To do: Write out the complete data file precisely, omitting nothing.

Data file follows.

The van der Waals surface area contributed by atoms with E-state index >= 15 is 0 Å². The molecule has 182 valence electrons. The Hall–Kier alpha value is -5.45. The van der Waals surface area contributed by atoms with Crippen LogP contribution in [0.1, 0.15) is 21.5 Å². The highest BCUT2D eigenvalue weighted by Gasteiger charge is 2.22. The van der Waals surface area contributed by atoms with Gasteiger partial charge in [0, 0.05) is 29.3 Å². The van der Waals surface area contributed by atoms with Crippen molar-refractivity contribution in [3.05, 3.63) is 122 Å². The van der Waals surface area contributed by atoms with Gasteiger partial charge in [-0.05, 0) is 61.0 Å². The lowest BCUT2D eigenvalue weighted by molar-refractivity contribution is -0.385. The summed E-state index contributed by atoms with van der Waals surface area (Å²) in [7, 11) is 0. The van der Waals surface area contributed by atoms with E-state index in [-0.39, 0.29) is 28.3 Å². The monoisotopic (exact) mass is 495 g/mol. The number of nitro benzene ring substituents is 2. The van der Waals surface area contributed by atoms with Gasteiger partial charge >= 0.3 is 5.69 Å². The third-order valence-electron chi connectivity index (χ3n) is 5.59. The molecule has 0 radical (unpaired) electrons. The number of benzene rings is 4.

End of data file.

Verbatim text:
The van der Waals surface area contributed by atoms with E-state index >= 15 is 0 Å². The molecule has 182 valence electrons. The Hall–Kier alpha value is -5.45. The van der Waals surface area contributed by atoms with Crippen LogP contribution in [0.1, 0.15) is 21.5 Å². The highest BCUT2D eigenvalue weighted by Gasteiger charge is 2.22. The van der Waals surface area contributed by atoms with Gasteiger partial charge in [0, 0.05) is 29.3 Å². The van der Waals surface area contributed by atoms with Crippen molar-refractivity contribution in [3.05, 3.63) is 122 Å². The van der Waals surface area contributed by atoms with Gasteiger partial charge in [-0.05, 0) is 61.0 Å². The lowest BCUT2D eigenvalue weighted by molar-refractivity contribution is -0.385. The summed E-state index contributed by atoms with van der Waals surface area (Å²) in [7, 11) is 0. The van der Waals surface area contributed by atoms with E-state index in [-0.39, 0.29) is 28.3 Å². The monoisotopic (exact) mass is 495 g/mol. The number of nitro benzene ring substituents is 2. The van der Waals surface area contributed by atoms with Gasteiger partial charge >= 0.3 is 5.69 Å². The third-order valence-electron chi connectivity index (χ3n) is 5.59. The molecule has 0 radical (unpaired) electrons. The number of benzene rings is 4.